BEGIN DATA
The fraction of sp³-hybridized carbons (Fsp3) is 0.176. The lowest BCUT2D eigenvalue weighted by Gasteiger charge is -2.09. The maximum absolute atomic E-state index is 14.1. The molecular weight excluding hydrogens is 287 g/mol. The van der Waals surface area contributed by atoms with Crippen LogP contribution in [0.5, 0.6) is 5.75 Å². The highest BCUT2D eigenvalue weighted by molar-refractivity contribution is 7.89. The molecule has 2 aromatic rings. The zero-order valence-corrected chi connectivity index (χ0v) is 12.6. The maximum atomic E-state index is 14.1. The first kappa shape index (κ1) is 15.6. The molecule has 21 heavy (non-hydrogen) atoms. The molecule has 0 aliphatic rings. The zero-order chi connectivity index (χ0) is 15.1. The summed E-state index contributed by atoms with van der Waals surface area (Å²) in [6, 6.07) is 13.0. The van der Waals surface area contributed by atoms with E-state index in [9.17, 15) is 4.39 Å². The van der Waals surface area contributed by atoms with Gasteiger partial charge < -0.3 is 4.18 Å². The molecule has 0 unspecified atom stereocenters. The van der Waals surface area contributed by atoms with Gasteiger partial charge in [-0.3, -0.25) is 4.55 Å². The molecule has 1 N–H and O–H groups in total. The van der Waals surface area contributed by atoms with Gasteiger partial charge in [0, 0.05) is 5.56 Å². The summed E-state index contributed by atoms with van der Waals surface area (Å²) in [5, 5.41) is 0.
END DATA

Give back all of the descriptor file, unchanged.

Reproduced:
The fraction of sp³-hybridized carbons (Fsp3) is 0.176. The lowest BCUT2D eigenvalue weighted by Gasteiger charge is -2.09. The maximum absolute atomic E-state index is 14.1. The molecular weight excluding hydrogens is 287 g/mol. The van der Waals surface area contributed by atoms with Crippen LogP contribution in [0.5, 0.6) is 5.75 Å². The highest BCUT2D eigenvalue weighted by molar-refractivity contribution is 7.89. The molecule has 2 aromatic rings. The zero-order valence-corrected chi connectivity index (χ0v) is 12.6. The maximum atomic E-state index is 14.1. The first kappa shape index (κ1) is 15.6. The molecule has 21 heavy (non-hydrogen) atoms. The molecule has 0 aliphatic rings. The zero-order chi connectivity index (χ0) is 15.1. The summed E-state index contributed by atoms with van der Waals surface area (Å²) in [6, 6.07) is 13.0. The van der Waals surface area contributed by atoms with E-state index in [9.17, 15) is 4.39 Å². The van der Waals surface area contributed by atoms with Gasteiger partial charge < -0.3 is 4.18 Å². The molecule has 0 unspecified atom stereocenters. The van der Waals surface area contributed by atoms with Gasteiger partial charge in [-0.3, -0.25) is 4.55 Å². The molecule has 1 N–H and O–H groups in total. The van der Waals surface area contributed by atoms with Gasteiger partial charge in [0, 0.05) is 5.56 Å². The summed E-state index contributed by atoms with van der Waals surface area (Å²) in [5, 5.41) is 0.